A rhino farmer in South Africa is planning to use surveillance drones designed for the US military to combat poachers who are driving the animals towards extinction.
Clive Vivier, co-founder of the Zululand rhino reserve in KwaZulu-Natal province, said he had been granted permission by the US Department of State to buy the Arcturus T-20 drone.
He is now seeking clearance from local civil aviation authorities to put 30 of the drones in South African skies.
Radical solutions are needed, he argues, at the end of a year which has seen a record of more than 650 rhinos slaughtered for their horns to meet demand from the Far East.
Vivier believes the true figure may be closer to 1,000, a significant dent in a population of around 20,000.
About 400 rhinos have been killed this year in the world-famous Kruger national park, which spans two million hectares - impossible for a limited number of rangers to guard effectively.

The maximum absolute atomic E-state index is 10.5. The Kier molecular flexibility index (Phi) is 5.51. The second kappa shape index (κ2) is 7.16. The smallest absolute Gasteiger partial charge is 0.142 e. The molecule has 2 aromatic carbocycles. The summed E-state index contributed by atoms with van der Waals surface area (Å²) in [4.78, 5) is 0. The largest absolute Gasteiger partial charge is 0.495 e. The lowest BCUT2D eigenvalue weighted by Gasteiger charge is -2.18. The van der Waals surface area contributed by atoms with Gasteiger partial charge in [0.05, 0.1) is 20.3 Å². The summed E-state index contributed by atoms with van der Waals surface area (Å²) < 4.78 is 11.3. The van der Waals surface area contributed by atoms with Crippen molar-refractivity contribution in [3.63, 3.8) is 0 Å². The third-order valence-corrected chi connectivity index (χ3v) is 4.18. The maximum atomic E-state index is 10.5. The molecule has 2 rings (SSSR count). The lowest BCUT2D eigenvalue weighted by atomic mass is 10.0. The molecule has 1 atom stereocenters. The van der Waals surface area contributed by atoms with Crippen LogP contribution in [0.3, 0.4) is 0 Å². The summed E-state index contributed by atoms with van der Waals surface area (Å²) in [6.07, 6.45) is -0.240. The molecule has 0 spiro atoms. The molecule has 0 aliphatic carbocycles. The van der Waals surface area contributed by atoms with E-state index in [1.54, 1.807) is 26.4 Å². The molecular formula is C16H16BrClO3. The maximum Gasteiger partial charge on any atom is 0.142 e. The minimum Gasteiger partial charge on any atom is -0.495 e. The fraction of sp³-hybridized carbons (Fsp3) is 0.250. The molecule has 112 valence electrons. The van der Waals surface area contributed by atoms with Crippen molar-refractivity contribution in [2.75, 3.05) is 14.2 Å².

The answer, he believes, is the unmanned Arcturus T-20, which, with a 5.2 metre wingspan, can fly for 16 hours without refuelling at a height of 4,572 metres.
Its lack of noise and infrared camera would be invaluable for spotting poachers at night.
"It can tell whether a man is carrying a shovel or firearm and whether he has his finger on the trigger or not," said Vivier, 65.
"We can see the poacher, but he can't see us. We're good at arresting them when we know where they are. Otherwise it's a needle in a haystack."
Vivier has spent two years in talks with civil aviation officials and is hopeful he will soon get the green light for a six-month trial.
He proposes 10 of the drones for Kruger park and a further 20 for other vulnerable reserves in South Africa.
He estimates each drone would cost roughly US$300,000 to keep in the air for two years, making a total of US$9 million.